On a quiet weekday morning in early January, Clint Bautz sat at his desk in a dimly lit alcove of the Northwest Side warehouse that’s home to the Lake Effect Brewing Company. Lake Effect, the microbrewery he co-founded four years ago, had just released one of its most successful beers yet: Supershake, a milk stout inspired by the chocolate malts at Superdawg.
It was their third collaboration with the iconic Chicago drive-in, part of what Bautz calls a “trilogy” of beers that began with Superbier (a Kölsch) and Whoopskibier (a German amber ale). Supershake, which was released in mid-December, was one of their fastest sellers yet—and perhaps a harbinger of big things to come from the up-and-coming brewing company.
“We wanted it to be symbolic of their shake,” Bautz says. “It ended up going really fast.”
Bautz had been home-brewing for six years while working as an architect in Chicago. The 2008 economic crisis inspired him to pursue his former hobby as a full-time career. “I started to reconsider things,” Bautz says.
He founded Lake Effect in 2011, setting up shop in a small warehouse in the 4800 block of West Montrose. Lake Effect produced its first beer in 2012. Bottling began the following year, and the company started to carve out a space for itself in the city’s increasingly crowded craft-brewing scene. About that competitive scene, Bautz says, “We’re obviously grappling with that, but we’ve had four years now to build recognition.”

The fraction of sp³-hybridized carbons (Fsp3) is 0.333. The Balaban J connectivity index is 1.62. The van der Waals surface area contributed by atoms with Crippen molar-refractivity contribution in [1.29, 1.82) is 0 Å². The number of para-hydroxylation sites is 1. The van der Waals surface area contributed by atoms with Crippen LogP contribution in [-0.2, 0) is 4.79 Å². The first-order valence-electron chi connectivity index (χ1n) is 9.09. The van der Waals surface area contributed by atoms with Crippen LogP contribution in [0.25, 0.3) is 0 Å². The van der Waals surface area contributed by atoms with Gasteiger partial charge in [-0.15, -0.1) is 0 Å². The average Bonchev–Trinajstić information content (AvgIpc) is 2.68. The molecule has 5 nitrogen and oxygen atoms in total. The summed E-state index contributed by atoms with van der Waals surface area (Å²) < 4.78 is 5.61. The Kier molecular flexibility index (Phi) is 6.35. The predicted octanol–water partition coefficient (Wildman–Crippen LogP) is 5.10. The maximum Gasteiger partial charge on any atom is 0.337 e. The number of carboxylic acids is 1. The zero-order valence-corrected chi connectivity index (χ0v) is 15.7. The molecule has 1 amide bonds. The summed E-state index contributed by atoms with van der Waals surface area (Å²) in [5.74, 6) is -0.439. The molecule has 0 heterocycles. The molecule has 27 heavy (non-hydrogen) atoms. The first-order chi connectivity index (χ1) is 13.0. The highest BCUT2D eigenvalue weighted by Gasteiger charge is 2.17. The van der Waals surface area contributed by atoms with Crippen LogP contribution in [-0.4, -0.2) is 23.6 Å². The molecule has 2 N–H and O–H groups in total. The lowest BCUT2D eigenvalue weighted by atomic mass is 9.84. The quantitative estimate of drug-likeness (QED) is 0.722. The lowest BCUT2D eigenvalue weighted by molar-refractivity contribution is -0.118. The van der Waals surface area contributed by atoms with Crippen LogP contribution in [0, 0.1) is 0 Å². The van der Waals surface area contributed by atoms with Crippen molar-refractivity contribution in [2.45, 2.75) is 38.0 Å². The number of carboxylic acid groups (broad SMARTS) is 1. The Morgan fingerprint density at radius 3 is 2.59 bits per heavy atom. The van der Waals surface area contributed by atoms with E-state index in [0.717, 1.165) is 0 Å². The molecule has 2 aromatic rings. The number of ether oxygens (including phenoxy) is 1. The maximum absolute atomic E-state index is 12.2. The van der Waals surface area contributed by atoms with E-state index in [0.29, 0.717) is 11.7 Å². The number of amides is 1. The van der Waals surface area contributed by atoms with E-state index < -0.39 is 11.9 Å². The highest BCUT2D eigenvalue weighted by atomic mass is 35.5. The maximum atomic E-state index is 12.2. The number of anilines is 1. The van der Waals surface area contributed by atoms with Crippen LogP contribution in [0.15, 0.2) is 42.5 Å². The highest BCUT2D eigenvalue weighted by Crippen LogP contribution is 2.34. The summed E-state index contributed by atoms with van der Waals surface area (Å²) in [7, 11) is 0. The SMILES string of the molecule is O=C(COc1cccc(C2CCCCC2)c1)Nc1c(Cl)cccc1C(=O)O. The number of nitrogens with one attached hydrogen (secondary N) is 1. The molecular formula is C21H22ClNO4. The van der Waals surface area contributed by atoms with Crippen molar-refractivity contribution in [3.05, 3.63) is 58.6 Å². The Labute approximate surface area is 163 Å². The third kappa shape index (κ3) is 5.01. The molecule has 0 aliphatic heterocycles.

The collaboration with Superdawg, Bautz explains, has been a great cross-promotional opportunity for both companies. Lake Effect gets to partner with one of the city’s most known and beloved hotdog stands, and Norwood Park-based Superdawg gets to extend its reach beyond the far-Northwest Side neighborhood to the craft-brew-swigging community.
The eight-percent alcohol-by-volume stout, with its rich chocolate flavor, makes for a fitting complement to a Chicago hotdog, especially when you drink the Supershake as Bautz recommends—with ice cream as part of a boozy float.
Creating the perfect pairing between Superdawgs and beers was the result of a good deal of trial and error by the Lake Effect team, which even saw them toying with celery salt and pickling spice in one early incarnation of the first beer in the trilogy. That experimentation is part of a creative process that Bautz brought with him from his past life as an architect.
“Architecture is very process-oriented,” Bautz says. “Putting together the idea, seeing it being built—it’s similar to what we do here.”
Bautz says his long term plans for the brewing company are to expand their distribution beyond Chicago to the surrounding Great Lakes region and, eventually, to open a taproom at the brewery.
For now, he’s looking forward to his company’s upcoming slate of six-packs, including a new IPA, a line of sour beers—and, of course, another run of Supershake. (Eric Lutz)